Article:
The wave of great lockdowns around the world in spring 2020 opened peoples’ eyes and minds for how life could be without so much air pollution, particularly for children suffering from asthma and individuals with respiratory disorders. Less obviously, contaminated air affects most organs in the human body, increasing the risk of lung cancer, stroke and heart disease.
Air pollution ramifications claim 7 million lives each year, according to WHO. A Greenpeace study estimates air pollution from fossil fuel sources alone cause $8 billion per day in losses, or a staggering 3.3 percent of the global gross domestic product.
With nowhere to go, much less travel, people used to walking little more than a few steps to the next vehicle, discovered how calming and enjoyable strolling through a neighborhood, park or natural area can be. They experienced what Richard Louv described in his book Last Child in the Woods: Saving Our Children From Nature-Deficit Disorder.
Wildlife roaming through suburban neighborhoods, even city streets, made the news. After the lockdowns, visits to state and national parks increased to record numbers. Nature-related and other outdoor activities of all kinds have been rapidly growing in popularity.
Despite the economic slowdown, the world’s installed capacity of renewable energy increased by 10 percent, even exceeding 2019’s growth of almost 8 percent! Global sales of plug-in hybrid and battery electric vehicles grew by nearly 50 percent to 3.2 million cars.
Perspectives from the second year
The COVID-19 pandemic continues to demonstrate how vulnerable to unexpected disruptions our supply chains and public services are. The coincidence with increasingly frequent and severe natural disasters shows us even more clearly how inadequately prepared to deal with more than one calamity at once, our emergency response organizations are.
We are becoming painfully aware how feckless and inflexible present political institutions and governments are to effectively deal with the intricate global challenges from this virus — let alone prevent far worse future devastation and misery from climate change.
Two years in, after 5.3 million deaths globally (more than 814,000 in the United States alone), merely 59 percent of the world population has received at least a single dose of a Covid vaccine. It is difficult still, to determine even how effective some of the vaccines available to less developed countries were to begin with and how much the immunity they conveyed may have waned by now.
Few vaccine shipments have occurred so far, despite many promises to help poorer nations. Dearth of infrastructure to properly store, cool, distribute, and administer vaccines is a formidable obstacle in many regions. Lack of education, misinformation about vaccines and fear of side effects may be an issue even worse than in highly developed countries.
What experts said early on, is slowly entering public consciousness: The pandemic will not be over as long as the virus spreads anywhere in the world; we may be unable to get it under control before the second half of the decade.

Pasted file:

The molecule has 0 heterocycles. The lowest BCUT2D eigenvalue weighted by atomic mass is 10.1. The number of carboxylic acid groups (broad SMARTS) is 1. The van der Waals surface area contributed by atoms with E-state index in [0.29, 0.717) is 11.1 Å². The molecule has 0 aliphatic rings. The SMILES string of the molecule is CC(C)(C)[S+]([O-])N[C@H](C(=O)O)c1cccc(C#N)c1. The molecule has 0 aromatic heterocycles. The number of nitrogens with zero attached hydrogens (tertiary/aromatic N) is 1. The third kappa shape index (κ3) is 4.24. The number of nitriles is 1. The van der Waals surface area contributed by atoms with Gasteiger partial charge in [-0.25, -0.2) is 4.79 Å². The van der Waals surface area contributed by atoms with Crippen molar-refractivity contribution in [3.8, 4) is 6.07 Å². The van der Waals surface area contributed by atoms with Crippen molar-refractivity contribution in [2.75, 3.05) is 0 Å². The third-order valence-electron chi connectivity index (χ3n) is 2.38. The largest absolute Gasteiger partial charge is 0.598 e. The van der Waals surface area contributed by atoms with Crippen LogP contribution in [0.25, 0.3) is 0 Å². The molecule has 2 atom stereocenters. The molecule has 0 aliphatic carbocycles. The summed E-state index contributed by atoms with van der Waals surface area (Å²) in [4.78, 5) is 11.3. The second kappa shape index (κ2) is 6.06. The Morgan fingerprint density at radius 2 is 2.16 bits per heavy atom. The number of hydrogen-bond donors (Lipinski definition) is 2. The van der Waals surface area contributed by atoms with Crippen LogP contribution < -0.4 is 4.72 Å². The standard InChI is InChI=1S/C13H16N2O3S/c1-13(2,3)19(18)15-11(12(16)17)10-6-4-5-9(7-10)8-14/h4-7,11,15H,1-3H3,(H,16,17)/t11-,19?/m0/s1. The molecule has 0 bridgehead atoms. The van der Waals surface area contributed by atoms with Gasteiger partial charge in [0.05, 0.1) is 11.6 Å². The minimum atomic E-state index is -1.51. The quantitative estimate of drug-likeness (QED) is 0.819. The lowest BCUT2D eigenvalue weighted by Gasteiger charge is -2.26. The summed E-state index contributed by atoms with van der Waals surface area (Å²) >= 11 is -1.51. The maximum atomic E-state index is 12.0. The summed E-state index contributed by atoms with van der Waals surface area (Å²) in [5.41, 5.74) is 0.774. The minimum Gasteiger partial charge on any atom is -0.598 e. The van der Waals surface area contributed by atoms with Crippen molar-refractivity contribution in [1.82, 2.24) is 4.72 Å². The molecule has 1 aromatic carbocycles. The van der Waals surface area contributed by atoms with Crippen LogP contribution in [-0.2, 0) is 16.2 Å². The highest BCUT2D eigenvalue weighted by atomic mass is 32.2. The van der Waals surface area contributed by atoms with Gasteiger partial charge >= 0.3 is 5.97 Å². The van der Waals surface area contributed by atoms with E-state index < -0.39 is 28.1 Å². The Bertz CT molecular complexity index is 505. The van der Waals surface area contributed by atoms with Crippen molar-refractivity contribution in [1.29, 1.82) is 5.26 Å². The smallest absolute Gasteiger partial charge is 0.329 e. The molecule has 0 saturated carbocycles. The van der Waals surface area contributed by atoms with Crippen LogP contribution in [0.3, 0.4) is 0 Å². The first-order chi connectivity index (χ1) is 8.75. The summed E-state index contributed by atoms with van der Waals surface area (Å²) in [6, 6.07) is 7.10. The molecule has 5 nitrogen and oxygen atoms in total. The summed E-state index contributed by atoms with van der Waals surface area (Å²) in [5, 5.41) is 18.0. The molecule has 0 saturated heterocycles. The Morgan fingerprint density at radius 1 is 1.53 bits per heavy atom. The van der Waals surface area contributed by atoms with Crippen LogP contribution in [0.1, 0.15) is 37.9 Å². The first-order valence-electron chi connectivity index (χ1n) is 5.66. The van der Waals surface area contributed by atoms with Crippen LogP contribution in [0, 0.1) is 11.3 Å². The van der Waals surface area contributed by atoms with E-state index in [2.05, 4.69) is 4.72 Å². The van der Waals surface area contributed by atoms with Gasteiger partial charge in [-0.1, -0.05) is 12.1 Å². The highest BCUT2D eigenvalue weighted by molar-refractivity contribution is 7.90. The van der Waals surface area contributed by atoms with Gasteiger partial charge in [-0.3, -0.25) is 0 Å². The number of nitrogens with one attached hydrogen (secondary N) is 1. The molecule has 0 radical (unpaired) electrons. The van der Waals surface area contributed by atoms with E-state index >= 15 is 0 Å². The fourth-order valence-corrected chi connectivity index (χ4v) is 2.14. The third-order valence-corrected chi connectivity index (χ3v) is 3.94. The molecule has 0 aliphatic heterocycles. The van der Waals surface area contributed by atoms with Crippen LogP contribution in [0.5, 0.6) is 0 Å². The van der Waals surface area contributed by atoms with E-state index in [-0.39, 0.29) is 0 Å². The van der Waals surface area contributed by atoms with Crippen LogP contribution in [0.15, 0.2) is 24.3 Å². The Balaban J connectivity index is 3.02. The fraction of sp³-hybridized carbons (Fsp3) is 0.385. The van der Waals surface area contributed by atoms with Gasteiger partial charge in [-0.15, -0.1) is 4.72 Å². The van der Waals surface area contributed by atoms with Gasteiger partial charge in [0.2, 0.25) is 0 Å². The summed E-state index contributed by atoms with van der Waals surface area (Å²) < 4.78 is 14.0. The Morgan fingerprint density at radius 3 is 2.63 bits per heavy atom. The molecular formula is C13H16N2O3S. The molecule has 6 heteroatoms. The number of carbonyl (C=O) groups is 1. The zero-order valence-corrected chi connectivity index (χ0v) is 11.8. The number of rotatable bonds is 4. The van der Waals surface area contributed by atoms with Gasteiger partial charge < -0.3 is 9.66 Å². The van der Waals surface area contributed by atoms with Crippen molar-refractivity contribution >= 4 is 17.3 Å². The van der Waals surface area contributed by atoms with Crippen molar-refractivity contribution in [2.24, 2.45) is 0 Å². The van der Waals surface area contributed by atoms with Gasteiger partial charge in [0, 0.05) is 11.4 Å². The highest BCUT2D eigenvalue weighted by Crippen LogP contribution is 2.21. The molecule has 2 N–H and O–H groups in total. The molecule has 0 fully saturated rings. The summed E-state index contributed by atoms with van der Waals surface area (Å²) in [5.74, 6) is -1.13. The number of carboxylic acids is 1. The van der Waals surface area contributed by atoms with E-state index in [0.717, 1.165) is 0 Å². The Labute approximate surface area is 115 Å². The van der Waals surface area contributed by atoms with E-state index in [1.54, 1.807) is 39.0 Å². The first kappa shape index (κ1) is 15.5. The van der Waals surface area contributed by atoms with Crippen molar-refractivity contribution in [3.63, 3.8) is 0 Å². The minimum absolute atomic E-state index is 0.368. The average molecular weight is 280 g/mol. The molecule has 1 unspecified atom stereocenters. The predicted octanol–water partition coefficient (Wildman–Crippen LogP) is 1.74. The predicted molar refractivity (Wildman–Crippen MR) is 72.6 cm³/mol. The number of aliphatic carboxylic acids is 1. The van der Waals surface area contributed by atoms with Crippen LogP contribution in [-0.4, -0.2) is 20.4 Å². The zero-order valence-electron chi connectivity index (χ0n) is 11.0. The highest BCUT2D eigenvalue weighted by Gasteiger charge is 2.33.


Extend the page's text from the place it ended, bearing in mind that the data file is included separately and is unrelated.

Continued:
Changing attitudes, behaviors and expectations
Growing interest in nature, and the natural world generally, was an early indication of how a need to adjust daily routines from preconceived norms and conventions can broaden one’s mind to consider opportunities to get off the treadmills that drive social, corporate and consumer lifestyles.
Families question if two full-time jobs are worthwhile when the costs of childcare, transportation to the work site and other unavoidable expenses related to holding a job, barely exceed the income earned from that job. Temporary and part-time jobs, or “InstaWork,” may provide greater flexibility to deal with a variety of family issues and minimize expenses incurred in doing so.
Communities are seeking to become more resilient to disasters, to better plan and exercise readiness for contingencies, attempting to diversify and strengthen their local economy, reduce unpredictable dependencies and uncontrollable outside influences. Clearly, disease prevention — the capacity to keep citizens healthy and the workforce productive — is a cornerstone of community resilience.
Businesses are under intense pressure to adapt human resources policies and practices to an altered labor market. They reevaluate the hidden costs of getting products made or ordered overseas, just-in-time delivery arrangements, equipment maintenance plans, stocking of crucial spare parts, provisions for reserve capacity.
At the more generic policy level, justifications for business travel and who really must have a permanent workspace in a central office are undergoing scrutiny and are especially important for local and mid-size companies. How to remain competitive and retain customers in a rapidly changing world is a ubiquitous concern.
AlixPartners published a report titled “Disruption is the new economic driver” and announced their creation of an annual “Disruption Index.”